The fact that much of this is built upon the reality of life in colonial Australia gives a sense that Australian Gothic stories speak to our history. It is undeniable that terrible violence was meted out by the colony and settlers against Aboriginal Australians and that many people, particularly children and women in childbirth, died in tragic circumstances, while others were victims of awful violence. For the settlers, the landscape was filled with strangeness and the constant threat of being irretrievably lost in an unknowable landscape. Animals, especially birds or the call of birds, often act as signals or play the role of a lure to follow deeper into the bush. History is littered with tales of those lost in the desert or the bush—from Burke and Wills, to the Duff children, to Azaria Chamberlain—and it seldom ends well. The wilful pursuit of being lost which is undertaken by Heriot is something at odds with this mortal fear so prevalent in colonial Australia and more akin to the classic Gothic trope of the wandering Byronic hero in search of some ambiguous truth. Fiction, and history, often put hope of finding the lost in the hands of those who know the landscape best—the Aboriginal people, compounding the sense that the settlers do not belong in the same way or have such a close relationship to country. This all brings about the unresolvable bind of the uncanny, which merges home with the uneasy sense of home never being possible because it is a threat. Belonging can never be resolved, but is perpetually in a cycle of retreat and return.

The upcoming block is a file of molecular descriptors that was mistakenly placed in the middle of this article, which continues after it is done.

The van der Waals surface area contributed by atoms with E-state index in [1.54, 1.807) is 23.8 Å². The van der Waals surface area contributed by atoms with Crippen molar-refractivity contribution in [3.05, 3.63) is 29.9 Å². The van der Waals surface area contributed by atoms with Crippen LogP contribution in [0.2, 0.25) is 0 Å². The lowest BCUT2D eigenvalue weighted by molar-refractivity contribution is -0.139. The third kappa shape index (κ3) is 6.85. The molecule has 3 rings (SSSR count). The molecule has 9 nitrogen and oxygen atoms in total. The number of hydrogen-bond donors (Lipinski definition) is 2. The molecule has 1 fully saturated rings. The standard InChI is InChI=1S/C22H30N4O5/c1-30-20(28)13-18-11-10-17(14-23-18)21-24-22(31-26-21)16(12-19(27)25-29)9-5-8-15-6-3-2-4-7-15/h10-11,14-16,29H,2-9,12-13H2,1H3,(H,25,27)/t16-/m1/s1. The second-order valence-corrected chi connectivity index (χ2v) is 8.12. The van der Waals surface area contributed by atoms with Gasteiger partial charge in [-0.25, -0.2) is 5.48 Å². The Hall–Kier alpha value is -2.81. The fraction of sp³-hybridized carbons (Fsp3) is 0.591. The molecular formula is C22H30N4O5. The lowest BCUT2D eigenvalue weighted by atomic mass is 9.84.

… the real pursuit in the novel is internalised. He is running from himself and his own life, seeking the islands of the dead.
Reading a literary work such as Stow’s To the Islands through the lens of Australian Gothic I get the clear sense that these ideas are built into the cells of his writing; a clear sense that his literary DNA is wrapped around the landscape of Western Australia.
Stow opens the novel, ‘A child dragged a stick along the corrugated-iron wall of a hut, and Heriot woke’. The corrugated iron evidently doesn’t provide much of a barrier between Heriot and the land outside or the heat—it is makeshift and temporary—and the fact that the child has nothing else to do tells the reader this place is a bit bleak. The sound, one most Australians have some familiarity with, seems to echo through that simple line and sets the scene for an uneasy awakening. So the novel immerses the reader, from the outset, in the disturbed psyche of Heriot. The sound is soon joined by the ‘restless crying’ of crows ‘over the settlement’ and Heriot speaking to a lizard about old age, giving away early on that he is somewhat eccentric. The first few paragraphs quickly establish the inhospitable environment and that Heriot is under siege from the landscape and himself. So, although his hut is his home it is also a very unhomely place, where his learning is being eaten away by mould and insects and the heat deprives him of sleep and comfort.
What builds from here is a deep sense of enclosure and the improbability of liberation or relief. Heriot is a tragic figure unable to escape his role as leader of the remote mission and haunted by loss, failure and the untimely death of his wife and his Aboriginal god-daughter, Esther.